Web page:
Summertime Tips for Early Childhood Development
Summertime can provide endless opportunity to enrich early childhood development.
Summertime for young children means splashing in water, squishing sand between toes and endless hours of creative play. Still, there are ways for parents to guide a child’s play, here and there, to make sure they’re getting all the developmental support and enrichment they need to be ready for their next level of learning.
Summer tips for early childhood development – 2-6 year olds
The therapists at Child Success Center share some simple ways parents can foster early childhood development during the summer break.
- Sit and read with your child everyday. Choose books with illustrations and have your child talk about the story and images as you read it. When you’ve finished reading the book, ask your child to tell you what happened in the book in the beginning, middle and end. Books with little or no text encourage a child’s imagination to create the story.
- Consistency and accessibility can foster early literacy. At home, create a reading corner where you and your child can sit and enjoy books whenever you want. When traveling over the summer, take some favorite books along in the car or plane, and find some new ones that might be relevant to the places your visiting or the activities you’ll be experiencing.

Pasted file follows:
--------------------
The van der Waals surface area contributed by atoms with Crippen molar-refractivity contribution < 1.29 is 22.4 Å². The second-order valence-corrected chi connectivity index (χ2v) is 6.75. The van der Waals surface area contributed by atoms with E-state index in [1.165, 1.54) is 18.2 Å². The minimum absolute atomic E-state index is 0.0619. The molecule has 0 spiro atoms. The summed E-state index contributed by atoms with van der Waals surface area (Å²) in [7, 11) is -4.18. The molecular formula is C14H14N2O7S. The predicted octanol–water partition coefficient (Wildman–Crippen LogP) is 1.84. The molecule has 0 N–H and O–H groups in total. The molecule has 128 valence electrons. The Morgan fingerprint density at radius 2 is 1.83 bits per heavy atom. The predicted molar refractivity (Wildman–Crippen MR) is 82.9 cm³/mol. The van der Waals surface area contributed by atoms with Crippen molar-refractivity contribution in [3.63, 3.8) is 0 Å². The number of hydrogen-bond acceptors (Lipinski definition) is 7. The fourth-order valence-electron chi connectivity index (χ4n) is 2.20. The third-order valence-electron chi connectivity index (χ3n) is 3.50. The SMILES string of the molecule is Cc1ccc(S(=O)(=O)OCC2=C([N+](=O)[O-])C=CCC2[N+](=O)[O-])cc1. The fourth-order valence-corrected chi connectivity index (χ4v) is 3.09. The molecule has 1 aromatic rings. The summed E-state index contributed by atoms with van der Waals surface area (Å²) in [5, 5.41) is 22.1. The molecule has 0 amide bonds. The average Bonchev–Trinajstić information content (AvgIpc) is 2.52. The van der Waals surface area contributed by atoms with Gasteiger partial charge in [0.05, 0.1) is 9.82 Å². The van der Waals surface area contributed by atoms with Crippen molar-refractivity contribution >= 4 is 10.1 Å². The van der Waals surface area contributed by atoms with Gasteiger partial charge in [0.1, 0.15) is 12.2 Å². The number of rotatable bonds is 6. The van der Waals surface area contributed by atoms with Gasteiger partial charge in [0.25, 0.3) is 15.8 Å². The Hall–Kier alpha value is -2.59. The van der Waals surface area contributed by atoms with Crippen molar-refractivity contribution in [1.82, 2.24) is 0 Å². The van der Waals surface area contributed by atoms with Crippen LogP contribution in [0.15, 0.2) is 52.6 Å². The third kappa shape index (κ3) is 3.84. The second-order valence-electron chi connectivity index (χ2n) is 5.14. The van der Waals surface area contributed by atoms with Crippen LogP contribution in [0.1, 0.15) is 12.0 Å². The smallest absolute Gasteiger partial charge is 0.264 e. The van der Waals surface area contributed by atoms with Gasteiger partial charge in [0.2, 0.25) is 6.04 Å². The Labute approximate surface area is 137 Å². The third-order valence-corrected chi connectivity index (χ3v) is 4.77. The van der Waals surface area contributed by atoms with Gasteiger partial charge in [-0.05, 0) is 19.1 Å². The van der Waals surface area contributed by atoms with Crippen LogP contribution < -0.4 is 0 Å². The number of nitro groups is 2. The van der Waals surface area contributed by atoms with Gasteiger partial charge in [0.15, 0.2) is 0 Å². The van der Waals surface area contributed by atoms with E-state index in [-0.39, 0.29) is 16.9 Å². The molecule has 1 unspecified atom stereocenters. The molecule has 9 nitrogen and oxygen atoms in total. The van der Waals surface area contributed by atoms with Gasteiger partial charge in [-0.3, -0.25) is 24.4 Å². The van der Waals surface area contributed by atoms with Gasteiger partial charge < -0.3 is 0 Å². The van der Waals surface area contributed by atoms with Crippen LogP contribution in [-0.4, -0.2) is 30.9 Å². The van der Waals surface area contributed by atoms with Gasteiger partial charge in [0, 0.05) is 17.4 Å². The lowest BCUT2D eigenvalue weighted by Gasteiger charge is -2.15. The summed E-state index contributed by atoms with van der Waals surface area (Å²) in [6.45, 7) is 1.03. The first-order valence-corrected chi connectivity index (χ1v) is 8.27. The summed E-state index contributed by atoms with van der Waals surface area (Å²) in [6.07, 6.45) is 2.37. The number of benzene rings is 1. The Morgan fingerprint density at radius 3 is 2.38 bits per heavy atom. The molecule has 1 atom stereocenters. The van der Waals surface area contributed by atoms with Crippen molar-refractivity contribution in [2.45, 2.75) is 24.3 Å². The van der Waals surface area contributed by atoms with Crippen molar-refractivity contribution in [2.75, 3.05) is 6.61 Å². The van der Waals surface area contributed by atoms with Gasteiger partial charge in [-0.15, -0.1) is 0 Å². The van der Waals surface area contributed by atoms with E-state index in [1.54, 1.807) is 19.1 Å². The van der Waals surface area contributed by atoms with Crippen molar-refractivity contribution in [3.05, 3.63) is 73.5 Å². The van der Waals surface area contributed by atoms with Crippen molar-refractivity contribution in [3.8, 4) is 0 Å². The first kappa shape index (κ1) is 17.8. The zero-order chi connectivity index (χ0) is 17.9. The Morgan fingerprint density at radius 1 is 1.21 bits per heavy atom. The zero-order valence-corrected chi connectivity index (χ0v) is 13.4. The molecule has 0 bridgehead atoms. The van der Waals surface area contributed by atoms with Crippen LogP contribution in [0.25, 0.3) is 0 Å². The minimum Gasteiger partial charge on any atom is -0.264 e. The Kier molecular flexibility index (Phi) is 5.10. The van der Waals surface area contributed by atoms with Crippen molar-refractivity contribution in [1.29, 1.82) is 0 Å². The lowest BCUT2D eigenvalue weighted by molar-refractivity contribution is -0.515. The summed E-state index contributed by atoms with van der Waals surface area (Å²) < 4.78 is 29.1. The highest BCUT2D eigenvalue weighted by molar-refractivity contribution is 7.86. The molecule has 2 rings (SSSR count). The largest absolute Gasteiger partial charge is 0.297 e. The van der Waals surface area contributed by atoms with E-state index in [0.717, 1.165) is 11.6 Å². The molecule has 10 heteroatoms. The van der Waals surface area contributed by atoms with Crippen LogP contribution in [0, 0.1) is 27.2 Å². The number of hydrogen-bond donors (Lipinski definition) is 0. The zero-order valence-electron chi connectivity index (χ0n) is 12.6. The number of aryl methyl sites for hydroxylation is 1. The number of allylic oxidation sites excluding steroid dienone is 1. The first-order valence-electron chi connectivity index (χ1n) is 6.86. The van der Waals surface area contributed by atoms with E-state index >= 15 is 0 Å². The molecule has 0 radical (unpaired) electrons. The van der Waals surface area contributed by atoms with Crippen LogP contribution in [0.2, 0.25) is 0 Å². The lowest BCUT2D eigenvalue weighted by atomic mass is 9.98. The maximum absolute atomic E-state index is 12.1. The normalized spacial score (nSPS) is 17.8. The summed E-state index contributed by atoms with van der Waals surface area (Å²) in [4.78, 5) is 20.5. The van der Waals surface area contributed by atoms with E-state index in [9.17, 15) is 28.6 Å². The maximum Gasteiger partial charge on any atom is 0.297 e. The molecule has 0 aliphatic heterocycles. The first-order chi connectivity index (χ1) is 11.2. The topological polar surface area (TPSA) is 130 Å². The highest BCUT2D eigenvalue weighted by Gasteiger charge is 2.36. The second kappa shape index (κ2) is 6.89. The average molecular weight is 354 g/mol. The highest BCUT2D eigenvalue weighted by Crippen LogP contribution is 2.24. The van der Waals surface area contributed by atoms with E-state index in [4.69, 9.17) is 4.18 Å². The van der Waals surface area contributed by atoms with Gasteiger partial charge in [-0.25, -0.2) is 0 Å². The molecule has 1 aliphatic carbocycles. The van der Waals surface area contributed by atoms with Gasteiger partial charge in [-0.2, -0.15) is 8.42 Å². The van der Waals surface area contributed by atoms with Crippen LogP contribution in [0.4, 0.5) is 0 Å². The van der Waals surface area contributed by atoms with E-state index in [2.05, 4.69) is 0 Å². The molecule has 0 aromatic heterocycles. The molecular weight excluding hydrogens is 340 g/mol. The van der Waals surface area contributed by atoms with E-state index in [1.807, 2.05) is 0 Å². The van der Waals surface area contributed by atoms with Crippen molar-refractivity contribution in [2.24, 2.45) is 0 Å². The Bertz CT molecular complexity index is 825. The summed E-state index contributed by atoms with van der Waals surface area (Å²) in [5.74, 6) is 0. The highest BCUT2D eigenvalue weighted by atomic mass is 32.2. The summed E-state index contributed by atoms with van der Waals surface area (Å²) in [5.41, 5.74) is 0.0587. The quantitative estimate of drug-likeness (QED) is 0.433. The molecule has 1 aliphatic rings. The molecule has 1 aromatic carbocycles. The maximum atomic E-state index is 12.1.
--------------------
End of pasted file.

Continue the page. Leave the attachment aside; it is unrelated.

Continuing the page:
Social Brain Building:
- Facilitate social skills building by challenging your child to get acquainted with one new peer each week during the summer break. Ask them to find out another child’s name and 2 fun facts about that child, such as what grade they’re going into and if they have a pet. This exercise helps a child build confidence when placed in new social groups or when entering a new classroom environment.
- Invite some of your child’s friends over to collaborate on building a fort or obstacle course. When completed, have them explain why they made the choices they did, and ask for a walk thru or demonstration.
- Limit screen time each day. With the extra “down time” during the summer break, it’s easy for a child to spend too much time in front of a screen. Limit screen time, making sure there’s plenty of time spent playing, exploring and socializing.
- Encourage your child to share thoughts and words. One way to help build “communication temptation” is by keeping toys out of your child’s reach. This requires your child to use their language to ask you for what they want. As a child learns to request, provide two options, asking, “Do you want _____ or _____ toy? By doing this, the child is empowered with ownership over their choices.
- Language is everywhere! Increase your child’s exposure to language input by narrating, commenting, and labeling everything you see while playing, eating, and driving.
- Engage in activities that involve and stimulate the talking muscles, tongue, lips and jaw: Blowing bubbles, blowing kisses, drinking with a straw.
- Take pictures of your child’s day and talk about what happened first, next and last. Make a photo album of your child’s summer activities that he can talk about with friends and family.
Communication and social brain building skills come with shared play experiences, including just getting messy! Play with water, take out the finger paint, dig in the garden, build sandcastles. Have a great summer!